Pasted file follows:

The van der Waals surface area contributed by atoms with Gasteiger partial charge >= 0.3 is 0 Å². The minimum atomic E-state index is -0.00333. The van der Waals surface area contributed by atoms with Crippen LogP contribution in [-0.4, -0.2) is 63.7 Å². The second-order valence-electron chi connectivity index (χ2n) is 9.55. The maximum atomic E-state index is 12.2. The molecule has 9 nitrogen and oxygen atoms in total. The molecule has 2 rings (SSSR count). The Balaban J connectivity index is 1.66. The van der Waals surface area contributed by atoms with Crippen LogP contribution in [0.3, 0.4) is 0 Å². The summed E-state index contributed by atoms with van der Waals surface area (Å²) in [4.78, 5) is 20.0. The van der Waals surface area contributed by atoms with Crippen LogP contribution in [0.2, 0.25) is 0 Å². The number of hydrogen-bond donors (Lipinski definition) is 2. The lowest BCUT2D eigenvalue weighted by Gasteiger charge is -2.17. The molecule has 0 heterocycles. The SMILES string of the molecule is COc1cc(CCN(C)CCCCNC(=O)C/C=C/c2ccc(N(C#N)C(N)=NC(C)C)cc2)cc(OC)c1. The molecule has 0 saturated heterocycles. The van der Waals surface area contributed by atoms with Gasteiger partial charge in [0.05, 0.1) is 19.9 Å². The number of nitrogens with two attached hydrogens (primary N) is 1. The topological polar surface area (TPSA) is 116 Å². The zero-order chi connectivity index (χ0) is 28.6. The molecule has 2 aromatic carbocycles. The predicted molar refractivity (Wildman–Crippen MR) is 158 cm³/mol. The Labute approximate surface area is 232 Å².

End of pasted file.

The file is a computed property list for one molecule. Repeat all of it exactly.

The van der Waals surface area contributed by atoms with Gasteiger partial charge >= 0.3 is 0 Å². The minimum atomic E-state index is -0.00333. The van der Waals surface area contributed by atoms with Crippen LogP contribution in [-0.4, -0.2) is 63.7 Å². The second-order valence-electron chi connectivity index (χ2n) is 9.55. The maximum atomic E-state index is 12.2. The molecule has 9 nitrogen and oxygen atoms in total. The molecule has 2 rings (SSSR count). The Balaban J connectivity index is 1.66. The van der Waals surface area contributed by atoms with Crippen LogP contribution in [0.3, 0.4) is 0 Å². The summed E-state index contributed by atoms with van der Waals surface area (Å²) in [4.78, 5) is 20.0. The van der Waals surface area contributed by atoms with Crippen LogP contribution in [0.2, 0.25) is 0 Å². The number of hydrogen-bond donors (Lipinski definition) is 2. The lowest BCUT2D eigenvalue weighted by Gasteiger charge is -2.17. The molecule has 0 heterocycles. The SMILES string of the molecule is COc1cc(CCN(C)CCCCNC(=O)C/C=C/c2ccc(N(C#N)C(N)=NC(C)C)cc2)cc(OC)c1. The molecule has 0 saturated heterocycles. The van der Waals surface area contributed by atoms with Gasteiger partial charge in [0.05, 0.1) is 19.9 Å². The number of nitrogens with two attached hydrogens (primary N) is 1. The topological polar surface area (TPSA) is 116 Å². The zero-order chi connectivity index (χ0) is 28.6. The molecule has 2 aromatic carbocycles. The predicted molar refractivity (Wildman–Crippen MR) is 158 cm³/mol. The Labute approximate surface area is 232 Å².